Investigators Say Austin 'Serial Bomber' May Have Used Tripwire In Latest Blast
Updated at 4:20 p.m. ET
Authorities say a fourth device that exploded in Austin, Texas, this month indicates a "serial bomber" — and one who is more sophisticated than the earlier bombs suggested.
Austin Chief of Police Brian Manley said Monday that investigators believe a tripwire might have been used in the device that exploded in a Southwest Austin neighborhood on Sunday night, injuring two men.
"The belief that we are now dealing with someone who is using tripwires shows a higher level of sophistication, a higher level of skill," he said, adding that if residents see suspicious objects that look out of place, "Do not even approach it, but instead call 911."
The fourth device exploded in the Travis Country neighborhood, which adjoins the Barton Creek Greenbelt. Two young men were walking along a sidewalk or the grassy area along it when they apparently tripped a wire, causing the bomb placed along a fence to detonate.
The neighborhood remains on lockdown. Police are asking residents for any video footage from any home security cameras that might show a possible suspect. No suspect has been identified in the case, which now has more than 500 agents working on it.
Manley said the victims of the latest blast are white males, ages 22 and 23, who both are now in the hospital with serious injuries.
The previous package bombs that have exploded in Austin since March 2 targeted people of color, as the Two-Way has previously reported: "The first two packages were left at the homes of black residents, while Manley described the septuagenarian victim of the third blast as a Hispanic woman."
With the fourth bomb, the investigation seems to have moved into a new phase for investigators — because of the device's design and the randomness of its victims.
"With this tripwire, this changes things," said Christopher Combs, special agent in charge of the FBI's San Antonio office. "It's more sophisticated. It's not targeted to individuals. We're very concerned that with tripwires, a child could be walking down a sidewalk and hit something."
Austin resident Shelley Leath lives close to the site of the fourth blast; her son heard the explosion from his room.
"I've never seen so many police and ATF and FBI agents in one place," she told NPR on Monday. "There are helicopters overhead right now. There were [helicopters] last night until about 11:30 at night. So it's a little unsettling."
Agents from ATF stopped by Monday, inquiring about the trails behind her apartment building and whether she had seen anything suspicious.
"We have been conditioned ... over the last week, week and a half to keep an eye out for packages, and that's a fairly easy thing to do. If you didn't order something, then don't pick up a package on your front door," she said. "But just walking down the street or walking your dog or rolling over a wire that can't be seen. ... It's scary."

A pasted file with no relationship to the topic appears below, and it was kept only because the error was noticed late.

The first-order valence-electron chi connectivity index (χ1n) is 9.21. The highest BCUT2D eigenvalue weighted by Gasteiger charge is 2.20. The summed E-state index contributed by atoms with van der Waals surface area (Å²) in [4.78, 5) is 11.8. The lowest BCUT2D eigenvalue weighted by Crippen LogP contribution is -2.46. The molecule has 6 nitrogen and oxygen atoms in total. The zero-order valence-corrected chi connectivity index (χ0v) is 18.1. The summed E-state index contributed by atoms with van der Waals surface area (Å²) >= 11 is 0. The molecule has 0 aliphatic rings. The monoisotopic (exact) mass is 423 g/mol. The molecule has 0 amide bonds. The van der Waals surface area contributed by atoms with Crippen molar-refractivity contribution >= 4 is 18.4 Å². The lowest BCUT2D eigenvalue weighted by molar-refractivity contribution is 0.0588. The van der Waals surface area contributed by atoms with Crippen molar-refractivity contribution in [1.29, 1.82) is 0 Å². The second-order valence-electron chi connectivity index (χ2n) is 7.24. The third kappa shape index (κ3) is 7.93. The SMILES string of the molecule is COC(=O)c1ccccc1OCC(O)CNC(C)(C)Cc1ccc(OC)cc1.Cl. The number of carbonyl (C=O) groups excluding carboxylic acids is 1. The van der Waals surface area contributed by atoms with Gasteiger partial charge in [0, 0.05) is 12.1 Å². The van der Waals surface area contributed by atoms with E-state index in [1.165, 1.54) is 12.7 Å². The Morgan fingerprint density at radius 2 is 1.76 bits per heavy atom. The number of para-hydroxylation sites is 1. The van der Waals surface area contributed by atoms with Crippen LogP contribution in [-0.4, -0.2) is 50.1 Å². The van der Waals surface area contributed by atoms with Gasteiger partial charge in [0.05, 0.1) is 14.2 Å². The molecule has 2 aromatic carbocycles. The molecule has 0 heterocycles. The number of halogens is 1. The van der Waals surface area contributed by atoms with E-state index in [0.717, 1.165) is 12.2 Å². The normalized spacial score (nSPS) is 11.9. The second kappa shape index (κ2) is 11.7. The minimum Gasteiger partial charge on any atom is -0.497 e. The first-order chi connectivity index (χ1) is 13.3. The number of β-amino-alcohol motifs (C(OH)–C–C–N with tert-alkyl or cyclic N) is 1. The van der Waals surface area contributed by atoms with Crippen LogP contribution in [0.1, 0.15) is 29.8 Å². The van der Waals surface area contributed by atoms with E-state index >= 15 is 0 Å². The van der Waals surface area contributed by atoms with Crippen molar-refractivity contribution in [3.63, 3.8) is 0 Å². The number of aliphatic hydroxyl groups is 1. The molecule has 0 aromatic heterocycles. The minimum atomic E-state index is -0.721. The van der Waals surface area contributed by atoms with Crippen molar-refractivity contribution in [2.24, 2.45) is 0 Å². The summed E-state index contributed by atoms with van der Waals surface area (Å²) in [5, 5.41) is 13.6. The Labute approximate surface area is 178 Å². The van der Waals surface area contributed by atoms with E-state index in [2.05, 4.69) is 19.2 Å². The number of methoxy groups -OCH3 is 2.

"My son rides his bike all over this neighborhood, rides it down to the Greenbelt," she said. "I guess we can't do that. I'm not real sure."
The city's police chief said it was too soon to know the motive behind the attacks or label them as domestic terror.
"That is something we are going to analyze," Manley said. "We are clearly dealing with what we expect to be a serial bomber at this point, based on the similarities between what is now the fourth device. ... We will have to determine if we see a specific ideology behind this, or something that will lead us, along with our federal partners, to make that decision."
"As we said from the beginning, we were not willing to classify this as terrorism, as hate, because we just don't know enough," he added. "And what we have seen now is a significant change from what appeared to be three very targeted attacks, to what was last night an attack that would have hit a random victim that happened to walk by. So we've definitely seen a change in the method that this suspect ... is using."
A tripwire can be made of materials including filament wire, metal or fishing line.
Authorities are offering a $100,000 reward for information leading to the arrest and conviction of a suspect in the case; Texas Crime Stoppers is offering an additional $15,000.
"We need this to stop," Combs said. "We are very concerned that people can get hurt just by walking now, when we have tripwires. A hundred thousand dollars is a lot of money, and we're hoping somebody knows something, and that they can call us, and help us stop what is going on here."
He also asked for the bomber to contact law enforcement.
"We don't understand why they are doing this," said Combs. "We have people here that he can talk to, and we would like that to occur. So we would like him to reach out and talk to us."
Copyright 2020 NPR. To see more, visit https://www.npr.org.